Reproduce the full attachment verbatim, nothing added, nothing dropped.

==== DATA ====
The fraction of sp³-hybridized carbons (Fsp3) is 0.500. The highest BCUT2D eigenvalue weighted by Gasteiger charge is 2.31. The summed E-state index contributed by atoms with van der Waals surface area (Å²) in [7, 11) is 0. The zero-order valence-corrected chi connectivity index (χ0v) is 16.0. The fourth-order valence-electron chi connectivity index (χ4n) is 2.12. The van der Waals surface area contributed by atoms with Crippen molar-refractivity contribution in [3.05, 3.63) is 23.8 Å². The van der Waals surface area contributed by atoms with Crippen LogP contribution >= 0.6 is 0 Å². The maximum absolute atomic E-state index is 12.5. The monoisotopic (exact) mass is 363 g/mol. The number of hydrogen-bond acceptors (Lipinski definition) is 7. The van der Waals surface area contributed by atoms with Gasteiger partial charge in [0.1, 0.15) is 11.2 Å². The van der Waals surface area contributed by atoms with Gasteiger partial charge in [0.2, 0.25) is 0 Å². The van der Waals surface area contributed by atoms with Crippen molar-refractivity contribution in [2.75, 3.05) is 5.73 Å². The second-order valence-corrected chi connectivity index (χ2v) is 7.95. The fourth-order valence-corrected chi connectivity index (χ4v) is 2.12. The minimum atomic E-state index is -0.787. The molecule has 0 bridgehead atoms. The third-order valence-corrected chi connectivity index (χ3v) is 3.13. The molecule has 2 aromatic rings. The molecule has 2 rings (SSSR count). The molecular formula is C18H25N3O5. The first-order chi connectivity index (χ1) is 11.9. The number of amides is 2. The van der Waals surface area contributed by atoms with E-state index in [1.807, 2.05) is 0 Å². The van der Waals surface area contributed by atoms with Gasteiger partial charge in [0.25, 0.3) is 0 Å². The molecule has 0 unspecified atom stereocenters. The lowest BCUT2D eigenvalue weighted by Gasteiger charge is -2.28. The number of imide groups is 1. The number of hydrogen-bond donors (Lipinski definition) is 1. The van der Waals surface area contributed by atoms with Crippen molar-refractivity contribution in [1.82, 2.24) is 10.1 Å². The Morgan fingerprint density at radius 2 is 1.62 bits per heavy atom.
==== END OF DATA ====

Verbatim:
The fraction of sp³-hybridized carbons (Fsp3) is 0.500. The highest BCUT2D eigenvalue weighted by Gasteiger charge is 2.31. The summed E-state index contributed by atoms with van der Waals surface area (Å²) in [7, 11) is 0. The zero-order valence-corrected chi connectivity index (χ0v) is 16.0. The fourth-order valence-electron chi connectivity index (χ4n) is 2.12. The van der Waals surface area contributed by atoms with Crippen molar-refractivity contribution in [3.05, 3.63) is 23.8 Å². The van der Waals surface area contributed by atoms with Crippen LogP contribution >= 0.6 is 0 Å². The maximum absolute atomic E-state index is 12.5. The monoisotopic (exact) mass is 363 g/mol. The number of hydrogen-bond acceptors (Lipinski definition) is 7. The van der Waals surface area contributed by atoms with Gasteiger partial charge in [0.1, 0.15) is 11.2 Å². The van der Waals surface area contributed by atoms with Gasteiger partial charge in [0.2, 0.25) is 0 Å². The van der Waals surface area contributed by atoms with Crippen molar-refractivity contribution in [2.75, 3.05) is 5.73 Å². The second-order valence-corrected chi connectivity index (χ2v) is 7.95. The fourth-order valence-corrected chi connectivity index (χ4v) is 2.12. The minimum atomic E-state index is -0.787. The molecule has 0 bridgehead atoms. The third-order valence-corrected chi connectivity index (χ3v) is 3.13. The molecule has 2 aromatic rings. The molecule has 2 rings (SSSR count). The molecular formula is C18H25N3O5. The first-order chi connectivity index (χ1) is 11.9. The number of amides is 2. The van der Waals surface area contributed by atoms with E-state index in [1.807, 2.05) is 0 Å². The van der Waals surface area contributed by atoms with Gasteiger partial charge in [0.25, 0.3) is 0 Å². The molecule has 0 unspecified atom stereocenters. The lowest BCUT2D eigenvalue weighted by Gasteiger charge is -2.28. The number of imide groups is 1. The number of hydrogen-bond donors (Lipinski definition) is 1. The van der Waals surface area contributed by atoms with Crippen molar-refractivity contribution in [1.82, 2.24) is 10.1 Å². The Morgan fingerprint density at radius 2 is 1.62 bits per heavy atom.